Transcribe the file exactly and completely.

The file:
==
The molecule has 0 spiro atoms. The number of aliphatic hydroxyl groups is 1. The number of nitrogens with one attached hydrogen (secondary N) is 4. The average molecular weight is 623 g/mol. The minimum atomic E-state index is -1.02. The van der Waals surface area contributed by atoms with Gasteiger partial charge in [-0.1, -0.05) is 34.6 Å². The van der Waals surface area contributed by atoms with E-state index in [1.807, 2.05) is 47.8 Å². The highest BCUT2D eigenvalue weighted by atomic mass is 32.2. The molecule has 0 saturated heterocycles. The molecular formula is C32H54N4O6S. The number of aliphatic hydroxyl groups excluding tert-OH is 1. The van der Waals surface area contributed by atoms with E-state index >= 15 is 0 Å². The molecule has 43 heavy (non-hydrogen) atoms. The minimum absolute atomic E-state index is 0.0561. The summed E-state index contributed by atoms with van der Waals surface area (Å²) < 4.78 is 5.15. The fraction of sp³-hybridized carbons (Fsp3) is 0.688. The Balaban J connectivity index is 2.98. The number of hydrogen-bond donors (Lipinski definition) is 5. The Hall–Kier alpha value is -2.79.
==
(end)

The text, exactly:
The molecule has 0 spiro atoms. The number of aliphatic hydroxyl groups is 1. The number of nitrogens with one attached hydrogen (secondary N) is 4. The average molecular weight is 623 g/mol. The minimum atomic E-state index is -1.02. The van der Waals surface area contributed by atoms with Gasteiger partial charge in [-0.1, -0.05) is 34.6 Å². The van der Waals surface area contributed by atoms with E-state index in [1.807, 2.05) is 47.8 Å². The highest BCUT2D eigenvalue weighted by atomic mass is 32.2. The molecule has 0 saturated heterocycles. The molecular formula is C32H54N4O6S. The number of aliphatic hydroxyl groups excluding tert-OH is 1. The van der Waals surface area contributed by atoms with E-state index >= 15 is 0 Å². The molecule has 43 heavy (non-hydrogen) atoms. The minimum absolute atomic E-state index is 0.0561. The summed E-state index contributed by atoms with van der Waals surface area (Å²) < 4.78 is 5.15. The fraction of sp³-hybridized carbons (Fsp3) is 0.688. The Balaban J connectivity index is 2.98. The number of hydrogen-bond donors (Lipinski definition) is 5. The Hall–Kier alpha value is -2.79.